As young females, we both feel strongly about the liberation of women. We believe it is abhorrent that women across the world are still denied their fundamental rights, especially in the 21st century.
One significant example is how the issue of abortion, which is still stigmatised in the US, arguably even more so in the Trump era. Despite the 1973 Roe v. Wade ruling, attacks on women’s right to choose, have continued for years. Violent attacks have taken place in clinics and there have been campaigns to overturn and restrict Roe v. Wade.
Across the world women still face restrictions when making decisions regarding their own bodies, which reflects the gender inequality that still exists in society. We recently visited the United States and saw how though abortion is legal, the restrictions placed upon women in many states lead them to feel that there is no other choice but to have their child.
Since 2013, the number of clinics in Texas has been reduced from 42 to 19. Legislation requiring the foetus/embryo/zygote to be issued with a death certificate and have a funeral was introduced in Texas despite public opposition. There was deliberate misinformation in state-level law and adds unnecessary pressure to women.
Women in the US already face an immense amount of societal pressure when faced with an unwanted pregnancy, which is only worsened by the increasing use of violence and intimidation.
Many anti-choice groups have violently attacked Planned Parenthood (one of the main health providers in the US) centres and intimidated people in clinics, stigmatising the issue even more, forcing women to choose not to abort. Doctors and even families of those having abortions have been targeted. There have been 54 bombings on abortion clinics since the 1980s; nine physicians who have been brutally murdered.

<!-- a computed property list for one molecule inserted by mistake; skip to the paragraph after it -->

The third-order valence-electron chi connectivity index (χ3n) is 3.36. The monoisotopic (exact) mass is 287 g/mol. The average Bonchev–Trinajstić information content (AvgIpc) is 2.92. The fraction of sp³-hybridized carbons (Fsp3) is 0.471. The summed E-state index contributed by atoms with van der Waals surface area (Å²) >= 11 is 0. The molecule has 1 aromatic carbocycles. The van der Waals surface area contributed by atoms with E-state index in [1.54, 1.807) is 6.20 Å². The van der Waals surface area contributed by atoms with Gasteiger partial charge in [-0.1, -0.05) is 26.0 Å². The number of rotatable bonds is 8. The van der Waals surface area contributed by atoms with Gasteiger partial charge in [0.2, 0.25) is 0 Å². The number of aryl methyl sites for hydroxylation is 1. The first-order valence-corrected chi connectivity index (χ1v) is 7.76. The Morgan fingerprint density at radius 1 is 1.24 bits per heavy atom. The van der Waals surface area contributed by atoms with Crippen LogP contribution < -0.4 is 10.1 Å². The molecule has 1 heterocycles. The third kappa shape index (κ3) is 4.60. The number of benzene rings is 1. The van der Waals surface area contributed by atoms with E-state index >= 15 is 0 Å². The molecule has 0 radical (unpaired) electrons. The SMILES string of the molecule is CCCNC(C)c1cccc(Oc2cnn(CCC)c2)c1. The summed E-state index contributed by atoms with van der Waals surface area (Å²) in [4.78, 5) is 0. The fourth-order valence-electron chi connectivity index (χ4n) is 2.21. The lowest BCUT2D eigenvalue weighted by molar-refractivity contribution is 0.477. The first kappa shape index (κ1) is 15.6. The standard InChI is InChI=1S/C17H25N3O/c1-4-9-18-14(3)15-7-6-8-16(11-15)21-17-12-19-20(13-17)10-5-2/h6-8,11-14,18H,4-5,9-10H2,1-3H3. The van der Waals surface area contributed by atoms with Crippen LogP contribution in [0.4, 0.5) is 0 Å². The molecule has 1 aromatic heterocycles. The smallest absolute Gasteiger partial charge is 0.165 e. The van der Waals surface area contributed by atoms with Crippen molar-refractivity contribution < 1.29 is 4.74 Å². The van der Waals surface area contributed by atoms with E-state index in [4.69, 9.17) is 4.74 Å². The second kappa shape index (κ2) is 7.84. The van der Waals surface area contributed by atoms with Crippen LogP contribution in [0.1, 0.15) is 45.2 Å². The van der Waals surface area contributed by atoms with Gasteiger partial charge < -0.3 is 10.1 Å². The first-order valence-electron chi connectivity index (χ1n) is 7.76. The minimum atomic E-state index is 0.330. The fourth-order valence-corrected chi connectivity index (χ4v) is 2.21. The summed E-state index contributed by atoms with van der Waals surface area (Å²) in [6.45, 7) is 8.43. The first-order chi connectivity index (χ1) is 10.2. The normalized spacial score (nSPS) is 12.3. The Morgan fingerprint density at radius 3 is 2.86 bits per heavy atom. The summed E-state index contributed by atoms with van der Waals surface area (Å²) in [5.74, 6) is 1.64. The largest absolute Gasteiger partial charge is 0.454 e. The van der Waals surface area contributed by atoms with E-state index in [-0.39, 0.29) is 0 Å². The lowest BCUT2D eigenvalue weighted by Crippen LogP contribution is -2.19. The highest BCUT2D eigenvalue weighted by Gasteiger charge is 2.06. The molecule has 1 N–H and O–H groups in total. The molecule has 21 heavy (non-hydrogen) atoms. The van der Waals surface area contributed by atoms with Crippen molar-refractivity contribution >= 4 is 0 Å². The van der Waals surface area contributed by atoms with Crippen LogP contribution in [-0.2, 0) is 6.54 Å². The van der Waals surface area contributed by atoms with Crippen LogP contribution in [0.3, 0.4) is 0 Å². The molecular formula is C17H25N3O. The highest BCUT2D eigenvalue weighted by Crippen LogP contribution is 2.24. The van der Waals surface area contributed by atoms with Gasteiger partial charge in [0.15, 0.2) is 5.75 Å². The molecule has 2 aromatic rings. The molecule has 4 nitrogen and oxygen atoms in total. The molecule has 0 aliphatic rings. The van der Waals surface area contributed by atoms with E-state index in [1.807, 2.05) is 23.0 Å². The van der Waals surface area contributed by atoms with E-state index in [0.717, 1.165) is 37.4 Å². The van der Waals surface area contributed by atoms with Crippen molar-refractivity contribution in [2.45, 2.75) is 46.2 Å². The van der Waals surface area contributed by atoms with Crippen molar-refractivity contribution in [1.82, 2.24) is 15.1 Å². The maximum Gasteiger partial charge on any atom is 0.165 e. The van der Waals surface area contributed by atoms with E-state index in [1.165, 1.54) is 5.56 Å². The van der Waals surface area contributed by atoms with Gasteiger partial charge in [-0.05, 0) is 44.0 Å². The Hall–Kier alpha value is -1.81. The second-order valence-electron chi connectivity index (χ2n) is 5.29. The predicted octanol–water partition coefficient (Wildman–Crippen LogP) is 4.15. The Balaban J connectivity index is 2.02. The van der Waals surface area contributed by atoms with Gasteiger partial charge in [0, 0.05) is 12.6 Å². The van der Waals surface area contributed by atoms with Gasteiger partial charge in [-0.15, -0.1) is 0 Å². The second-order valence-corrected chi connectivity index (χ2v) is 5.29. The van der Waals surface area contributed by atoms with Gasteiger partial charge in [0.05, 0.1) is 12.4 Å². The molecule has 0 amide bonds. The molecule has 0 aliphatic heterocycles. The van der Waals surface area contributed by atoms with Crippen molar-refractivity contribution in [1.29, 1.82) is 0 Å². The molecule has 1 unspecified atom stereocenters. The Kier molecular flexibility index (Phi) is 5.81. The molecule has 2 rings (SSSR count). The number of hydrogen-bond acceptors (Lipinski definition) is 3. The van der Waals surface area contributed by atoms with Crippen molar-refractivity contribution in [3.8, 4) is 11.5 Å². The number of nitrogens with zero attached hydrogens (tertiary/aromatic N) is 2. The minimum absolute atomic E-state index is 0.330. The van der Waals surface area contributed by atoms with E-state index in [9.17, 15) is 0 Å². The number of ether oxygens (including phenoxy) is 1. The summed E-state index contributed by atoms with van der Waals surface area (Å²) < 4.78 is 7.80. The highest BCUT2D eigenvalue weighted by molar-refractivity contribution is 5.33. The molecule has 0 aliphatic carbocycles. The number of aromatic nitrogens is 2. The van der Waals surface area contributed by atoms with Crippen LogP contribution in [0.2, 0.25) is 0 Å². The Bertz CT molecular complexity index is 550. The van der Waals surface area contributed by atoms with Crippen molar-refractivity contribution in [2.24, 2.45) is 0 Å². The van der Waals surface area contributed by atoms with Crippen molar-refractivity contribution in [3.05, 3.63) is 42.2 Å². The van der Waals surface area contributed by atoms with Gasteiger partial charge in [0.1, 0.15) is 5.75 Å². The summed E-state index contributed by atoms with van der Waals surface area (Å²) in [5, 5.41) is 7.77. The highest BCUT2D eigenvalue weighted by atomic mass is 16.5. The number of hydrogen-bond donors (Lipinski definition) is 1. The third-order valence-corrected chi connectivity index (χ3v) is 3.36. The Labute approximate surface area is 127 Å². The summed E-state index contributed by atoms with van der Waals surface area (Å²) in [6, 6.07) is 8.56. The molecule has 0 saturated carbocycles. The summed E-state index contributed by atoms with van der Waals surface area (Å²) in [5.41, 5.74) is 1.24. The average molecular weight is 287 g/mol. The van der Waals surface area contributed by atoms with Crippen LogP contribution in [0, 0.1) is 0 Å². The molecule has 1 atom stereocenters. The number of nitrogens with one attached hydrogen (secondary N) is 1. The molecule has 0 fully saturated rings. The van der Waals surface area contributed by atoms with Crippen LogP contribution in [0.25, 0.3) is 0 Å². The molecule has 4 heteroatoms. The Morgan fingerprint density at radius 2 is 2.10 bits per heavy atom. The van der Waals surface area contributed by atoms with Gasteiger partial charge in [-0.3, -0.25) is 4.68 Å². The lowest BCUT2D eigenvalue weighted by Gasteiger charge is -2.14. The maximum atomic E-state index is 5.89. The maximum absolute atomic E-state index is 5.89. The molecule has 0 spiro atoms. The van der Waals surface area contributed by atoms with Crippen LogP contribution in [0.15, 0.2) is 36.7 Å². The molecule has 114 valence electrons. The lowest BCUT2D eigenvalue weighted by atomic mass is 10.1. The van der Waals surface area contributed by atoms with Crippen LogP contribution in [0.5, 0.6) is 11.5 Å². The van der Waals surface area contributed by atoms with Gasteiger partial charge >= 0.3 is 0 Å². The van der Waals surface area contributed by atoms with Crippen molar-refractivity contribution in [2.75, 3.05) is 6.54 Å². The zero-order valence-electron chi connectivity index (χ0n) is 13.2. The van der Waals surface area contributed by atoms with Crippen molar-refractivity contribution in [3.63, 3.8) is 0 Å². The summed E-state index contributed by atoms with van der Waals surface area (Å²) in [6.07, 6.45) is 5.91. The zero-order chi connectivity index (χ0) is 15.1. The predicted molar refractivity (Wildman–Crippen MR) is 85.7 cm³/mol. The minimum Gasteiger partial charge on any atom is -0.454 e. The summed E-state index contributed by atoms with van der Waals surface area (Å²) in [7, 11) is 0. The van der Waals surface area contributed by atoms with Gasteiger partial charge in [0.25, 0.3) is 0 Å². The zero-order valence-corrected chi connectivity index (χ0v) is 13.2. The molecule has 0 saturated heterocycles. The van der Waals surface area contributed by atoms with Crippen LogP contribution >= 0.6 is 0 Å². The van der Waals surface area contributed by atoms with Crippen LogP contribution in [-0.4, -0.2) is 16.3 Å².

We spoke with the US pressure group National Abortion Federation (NAF), which offers legal support for women making the difficult decision whether to have an abortion. They explained that hatred for women’s choice has increased; since the 2016 United States election, there has been a 46% spike in online threats and negative rhetoric towards abortion providers.
Trump has already signed an Executive Order withdrawing federal money from organisations, such as Planned Parenthood. It is clear that Trump’s election win means support services for women are hanging by a thread. To make matters worse, Planned Parenthood disproportionately helps women of colour and those with a low-income and from a working-class background, making this an even larger issue of racial and class discrimination.
The Supreme Court nomination, of anti-choice judge Neil Gorsuch, follows Trump’s claims that he holds a “pro-life” stance on the matter. Gorsuch’s appointment means the courts are potentially able to overturn or restrict Roe v. Wade. Clearly, Trump and the Republicans do not understand how much women rely on these services, having very little compassion, respect for women’s privacy and their constitutional right to access abortions. This disgusting attitude was clear in Trump’s comments about “grabbing the pussy” of a woman.
More difficulities for women are occurring in Ireland — where abortion is illegal. Many women every year must make the journey to have an abortion in the UK, and there is very little support provided for them. Despite women being desperate, alone and terrified, they are treated as criminals, rather than human beings entitled to a fundamental right.
The World Health Organisation estimates that 21.6 million women worldwide experience an unsafe abortion each year; 18.5 million of these occur in developing countries; 47,000 women die from complications arising from unsafe abortion each year. Deaths due to unsafe abortion remain close to 13% of all maternal deaths.
We must stand in solidarity with women in the US and Ireland and all over the world who are denied their right to choose. We must oppose the likes of Trump. We must encourage those in power to end the unconstitutional denial of women’s freedom. We must educate men about reproductive rights, sexual health and other gender issues, in order to have an informed debate. We must recognise the problem in developing countries and provide safe and correct aid and information. We must show that “pussy grabs back”.